This represents an angular movement of 3.25 deg per day, which is a lot if we compare it with the ephemerides around the end of July, which had an angular movement of 0.43 deg per day.

Still we don’t have enough data to fit a good trajectory. It is uncertain whether Chang’e 5 has manoeuvred or is simply being ejected out of the L1 point (orbits around the Langrage points are typically unstable and require station-keeping). We will keep gathering more data points to try to fit a better trajectory.

Yesterday I observed that the signal strength was really good. The figure below shows the spectrum of the signal. The two smaller spikes to the sides of the carrier are the data sidebands, which have an SNR of approximately 5 dB. The spacecraft is still transmitting at 512 baud.

Chang’e 5 signal on 2021-08-29

In comparison, this is the signal on Saturday, which is a few dB weaker.

Chang’e 5 signal on 2021-08-28

And here is the signal on 2021-07-31, which is the previous observation I made.

Chang’e 5 signal on 2021-07-31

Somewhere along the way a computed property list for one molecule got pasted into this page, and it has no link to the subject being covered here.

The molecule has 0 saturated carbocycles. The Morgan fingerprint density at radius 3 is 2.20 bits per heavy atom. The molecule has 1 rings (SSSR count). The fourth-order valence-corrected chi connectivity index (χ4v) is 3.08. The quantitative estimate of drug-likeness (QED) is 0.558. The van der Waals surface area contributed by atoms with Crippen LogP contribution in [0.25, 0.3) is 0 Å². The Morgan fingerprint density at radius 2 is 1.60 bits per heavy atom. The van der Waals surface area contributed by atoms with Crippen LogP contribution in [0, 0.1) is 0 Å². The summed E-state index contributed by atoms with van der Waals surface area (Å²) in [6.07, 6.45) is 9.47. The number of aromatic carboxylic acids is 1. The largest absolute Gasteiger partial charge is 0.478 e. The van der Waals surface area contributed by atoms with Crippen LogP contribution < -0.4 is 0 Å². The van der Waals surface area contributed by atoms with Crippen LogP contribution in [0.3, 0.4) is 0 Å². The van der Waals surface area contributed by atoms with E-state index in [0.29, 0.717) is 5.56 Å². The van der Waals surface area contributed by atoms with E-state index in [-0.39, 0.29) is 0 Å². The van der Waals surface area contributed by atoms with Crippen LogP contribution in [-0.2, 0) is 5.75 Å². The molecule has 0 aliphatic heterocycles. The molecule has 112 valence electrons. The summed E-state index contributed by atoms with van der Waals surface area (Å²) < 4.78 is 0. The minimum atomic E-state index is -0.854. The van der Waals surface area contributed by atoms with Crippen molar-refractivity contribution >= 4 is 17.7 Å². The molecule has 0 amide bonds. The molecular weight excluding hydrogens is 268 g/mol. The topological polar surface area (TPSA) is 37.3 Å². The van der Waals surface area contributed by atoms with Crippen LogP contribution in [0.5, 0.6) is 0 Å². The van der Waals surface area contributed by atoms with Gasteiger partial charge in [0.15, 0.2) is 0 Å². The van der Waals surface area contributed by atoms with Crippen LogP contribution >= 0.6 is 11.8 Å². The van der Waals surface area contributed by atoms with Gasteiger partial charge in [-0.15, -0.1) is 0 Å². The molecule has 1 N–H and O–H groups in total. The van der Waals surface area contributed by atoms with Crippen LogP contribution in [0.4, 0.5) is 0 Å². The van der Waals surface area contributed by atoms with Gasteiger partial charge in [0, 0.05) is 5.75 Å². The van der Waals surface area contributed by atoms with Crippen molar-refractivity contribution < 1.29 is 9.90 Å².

These last two spectra are more typical of the signal strengths we’ve been seeing with the ATA (using a single 6 metre dish) since Chang’e 5 arrived the neighbourhood of the L1 point.

Since the signal was so good, I left the ATA recording IQ data in order to decode the telemetry later. Unfortunately the spacecraft movement was fast enough that it exited the beam of the dish in approximately 3 hours (I was tracking a constant right ascension and declination). Still, during these 3 hours we got very few lost frames, as shown in these figures.

The telemetry data in the different APIDs in virtual channel 1 (which is the only virtual channel in use) looks very similar to the data decoded on 2021-01-24. The only noteworthy aspect is that APID 1029 is missing in the data from 2021-08-29. As during the end of January, the data looks rather static, with some periodic changes in channels that could correspond to temperature cycles.

The full plots of the decoded data can be seen in this Jupyter notebook, and the decoded data can be found here.